An Analysis On Euthanasia

Euthanasia is the process of taking the life of a hopelessly ill or an injured patient with an aim to end his or her suffering. The main controversy regarding euthanasia is an ethical dilemma. While some may argue that it is a way to end the excruciating pain of a person whose recovery is practically impossible, others say that euthanasia is a form of murder. It would not be right to support any of the above arguments as both are right as well as wrong in different aspects. Looking at the moral aspect of euthanasia, it can be said that it contradicts the basic principle of morality to refrain from taking a person’s life. However, this moral dilemma has been in the society since a long period of time. The word ‘euthanasia’, comes from the Greek word ‘Youthanazia’ which means ‘good death’. It means that euthanasia is a way to give long sufferers a ‘good death’ as compared to that which they would have naturally.

Also Read – Right To Life Includes Right To Die

Euthanasia is mainly of three types, voluntary, non-voluntary and involuntary. Voluntary euthanasia is the euthanasia that is given with the consent of the patient. In this type of euthanasia, the patient itself takes a call on the ending of his or her death. Although this may seem as the ideal form of euthanasia, yet there are criticisms that state that every patient feels that the pain he or she is going through is a lot. In this circumstance, it would be very normal for a patient to ask for euthanasia thinking that he or she cannot bear the pain anymore. In such a situation, a patient would not be the right person to decide the fate of his or her life. Non- voluntary euthanasia can be termed as a euthanasia without the consent or to contrast from involuntary euthanasia, ‘against’ the will of the patient. It is given in situations where the patient is not in a position to give consent. This type of euthanasia is usually given to an infant after an agreement between physician and district attorneys. This type of euthanasia is illegal all over the world, except Netherlands in certain cases has allowed non-voluntary euthanasia. The third type of euthanasia is involuntary euthanasia. In this type, a relative or a close one takes the decision of euthanasia on behalf of the patient considering his or her situation. These three types of euthanasia are further divided into passive and active euthanasia. In passive euthanasia, the life support of the patient is withdrawn causing a slow death caused by the disease. Active euthanasia is the direct intentional killing of the patient with or without consent with the use of lethal injections. This type of euthanasia gives rise to the controversy revolving around euthanasia.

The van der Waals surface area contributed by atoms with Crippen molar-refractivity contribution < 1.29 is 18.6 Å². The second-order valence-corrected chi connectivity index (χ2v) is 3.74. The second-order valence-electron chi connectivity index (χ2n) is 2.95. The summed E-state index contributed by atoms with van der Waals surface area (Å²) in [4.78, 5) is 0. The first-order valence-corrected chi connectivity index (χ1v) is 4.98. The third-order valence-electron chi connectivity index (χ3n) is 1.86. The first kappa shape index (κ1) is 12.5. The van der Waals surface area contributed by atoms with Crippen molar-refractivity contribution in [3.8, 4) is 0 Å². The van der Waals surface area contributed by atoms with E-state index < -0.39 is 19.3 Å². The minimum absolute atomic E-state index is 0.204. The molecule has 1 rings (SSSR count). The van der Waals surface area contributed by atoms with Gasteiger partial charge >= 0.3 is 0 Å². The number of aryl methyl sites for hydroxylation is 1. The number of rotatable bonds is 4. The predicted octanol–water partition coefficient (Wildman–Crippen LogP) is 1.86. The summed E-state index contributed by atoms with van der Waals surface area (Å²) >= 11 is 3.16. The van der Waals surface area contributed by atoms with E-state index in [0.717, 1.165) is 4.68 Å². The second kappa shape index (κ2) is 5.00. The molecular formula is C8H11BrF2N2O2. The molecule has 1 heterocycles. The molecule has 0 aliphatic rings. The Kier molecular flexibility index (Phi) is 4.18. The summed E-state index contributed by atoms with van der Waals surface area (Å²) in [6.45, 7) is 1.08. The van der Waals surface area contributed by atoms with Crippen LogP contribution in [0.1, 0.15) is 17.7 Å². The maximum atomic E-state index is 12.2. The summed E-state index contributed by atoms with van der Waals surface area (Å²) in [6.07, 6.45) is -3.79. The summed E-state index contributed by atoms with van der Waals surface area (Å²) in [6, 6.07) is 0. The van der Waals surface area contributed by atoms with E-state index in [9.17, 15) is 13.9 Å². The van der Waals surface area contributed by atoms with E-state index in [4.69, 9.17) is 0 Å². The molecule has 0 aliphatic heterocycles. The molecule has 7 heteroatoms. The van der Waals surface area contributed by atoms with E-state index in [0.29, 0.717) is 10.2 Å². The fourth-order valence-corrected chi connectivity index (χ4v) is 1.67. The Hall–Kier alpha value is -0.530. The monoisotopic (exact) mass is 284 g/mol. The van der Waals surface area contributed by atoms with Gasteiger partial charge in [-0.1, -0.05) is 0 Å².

There is no direct answer to the question of, is euthanasia right. Euthanasia is a process that needs to be done with extreme care and caution. It must be considered as the last option. The laws regarding euthanasia have to be applied in a very strict manner. If euthanasia is legalised without proper guidelines, there is a high probability of its misuse. With the advancement in medical technology, every ill patient has a hope of recovery. Euthanasia is a gesture of losing hope and not having the will to fight the disease anymore. It is important for the doctors to make the patients feel that he or she has a chance to recover.

In the Indian context, after the Aruna Shanbaug case, passive euthanasia by means of withdrawal of life support has been legalised. Strict guidelines have to be followed for the same. India follows an ideal for of procedure that every country must adopt for euthanasia. Legalising of euthanasia brings about many controversies with itself. Article 21 of the Indian Constitution guarantees right to life and personal liberty. Many say that euthanasia or mercy killing contradicts this right. A man must be allowed to decide for himself if he wants to live or die. Euthanasia must not be considered as an option for every patient going through pain. It must be considered as an option only for those who have minimal probability of recovery. If used in the right way, euthanasia can be a useful tool for the extreme sufferers, but for this, stricter rules prescribing proper procedures need to be introduced. Euthanasia must be legalised only if its regulation is well looked upon by the government. Euthanasia is the right option only when it’s given to the proper patient, following the proper procedure.

This article is authored by Jotham Cherian, student of BBA LL.B (Hons.) at Christ University , Bangalore

Also Read – A Critical Analysis On Euthanasia

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